Make Your Garden Hum with Pollinators


By Melinda O’Briant, Turner Farm Adult Education Manager

The threat to our honeybee population from pesticides, climate change and other environmental stressors (all typically grouped together under the ominous name of “Colony Collapse Disorder) is fairly well known.

“No bees, no food” succinctly describes the degree to which our survival is linked to these amazing pollinators and their ability to fertilize many of the fruits, vegetables and nuts we enjoy every day.

Lesser known for their ability to pollinate and yet also endangered are other pollinators such as bats, moths and many species of butterfly.

Butterflies typically travel much longer distances than bees, thereby increasing the coverage of flowering plants in a larger area. They are perch feeders and prefer flowers with a labellum, which they use as a landing platform. As they search for nectar, their long and thin legs gather pollen which is spread from plant to plant.

Loss of habitat and pesticide usage are primary contributors to butterfly endangerment. I encourage you to plant butterfly-friendly gardens without use of pesticides.

Plants that attract butterflies include:

  • Butterfly weed (Asclepias tuberosa), native, perennial 30” tall, tolerated dryness.
  • Purple coneflower (Echinacea purpurea), native, perennial, 3’ tall, tolerates dryness, attracts Fritillaries and Monarch Butterflies.
  • New England aster (Aster novae-angliae), native, perennial, 3-4’ tall, thrives in dry sandy, well-drained places, attractive to Pearl Crescent, and Monarch Butterfly
  • Mexican sunflower (Tithonia rotundifolia), non-native annual, 8’ tall, attractive to swallowtails, monarchs and also hummingbirds
  • Wild bergamot (Monarda fistulosa), native, perennial 2-3’ tall, attractive to bees, Fritillaries, hummingbird, sphinx moth and swallowtails, easy plant to grow
  • Joe Pye weeds (Eupatorium), native, perennial, 4-8’ tall, attractive to swallowtails, lives in wet meadows
  • Dense blazingstar (Liatris spicata), native, perennial, 4-5’ tall attractive to skippers, good in wet places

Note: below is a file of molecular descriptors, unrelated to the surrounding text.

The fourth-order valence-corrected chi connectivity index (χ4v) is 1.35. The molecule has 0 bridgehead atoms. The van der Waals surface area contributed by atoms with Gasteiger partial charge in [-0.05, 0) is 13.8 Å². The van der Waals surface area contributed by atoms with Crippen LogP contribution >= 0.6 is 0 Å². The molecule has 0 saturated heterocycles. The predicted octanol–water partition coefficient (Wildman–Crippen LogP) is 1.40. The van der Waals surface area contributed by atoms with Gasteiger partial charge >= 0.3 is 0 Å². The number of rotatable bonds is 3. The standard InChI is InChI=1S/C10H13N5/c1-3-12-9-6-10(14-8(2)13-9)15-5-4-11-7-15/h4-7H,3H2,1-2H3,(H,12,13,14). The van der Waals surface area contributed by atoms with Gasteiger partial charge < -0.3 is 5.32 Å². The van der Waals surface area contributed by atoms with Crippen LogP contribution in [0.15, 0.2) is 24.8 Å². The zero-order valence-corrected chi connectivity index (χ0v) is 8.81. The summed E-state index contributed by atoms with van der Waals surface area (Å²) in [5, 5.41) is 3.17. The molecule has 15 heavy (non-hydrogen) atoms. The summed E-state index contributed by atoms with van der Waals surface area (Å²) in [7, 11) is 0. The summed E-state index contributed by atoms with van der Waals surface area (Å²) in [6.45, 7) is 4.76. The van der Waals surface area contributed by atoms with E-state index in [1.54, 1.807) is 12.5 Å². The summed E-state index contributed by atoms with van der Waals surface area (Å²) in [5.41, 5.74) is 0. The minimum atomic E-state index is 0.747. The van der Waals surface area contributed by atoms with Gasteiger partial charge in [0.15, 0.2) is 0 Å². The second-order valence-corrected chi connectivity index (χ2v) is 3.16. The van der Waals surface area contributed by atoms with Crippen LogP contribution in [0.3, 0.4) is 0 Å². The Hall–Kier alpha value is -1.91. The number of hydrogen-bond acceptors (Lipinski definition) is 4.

• Rough blazingstar (Liatris aspera), native, perennial,4 -5’ tall, attractive to skippers, thrives in dry sandy, well-drained places
  • Mistflower (Eupatorium coelestinum), native, annual 2’ tall, attractive to bees and many butterflies
  • Zinnia (Zinnia elegans), non-native, annual, 10 inches to 4’, easy to grow, and attractive to many bees and butterflies


I’m especially fond of the monarch butterfly. These amazing creatures travel between 1,200 and 2,800 miles in their migratory journey between the US and Canada to Central Mexican forests. Unfortunately, the area occupied by their winter habitat south of the border is decreasing every year.

What can be done about this?  Milkweed is the only plant on which these precious butterflies lay their eggs every year. Seeds for this plant are fairly cheap, and the plant itself is very hardy. Wherever you have space in your landscaping or garden, plant lots and lots of milkweed.

Of course, a well-tended butterfly garden also attracts hummingbirds, moths and bees. So, if your garden is too quiet, make some noise with pollinator-friendly flowers—both annual and perennial. A happy, heathy garden should hum!


Melinda is Turner Farm’s Adult Education manager and lives on the farm in Indian Hill. She is a graduate of The Ohio State University, a former horticulture professor and an award-winning professional in the field of flower arrangements.

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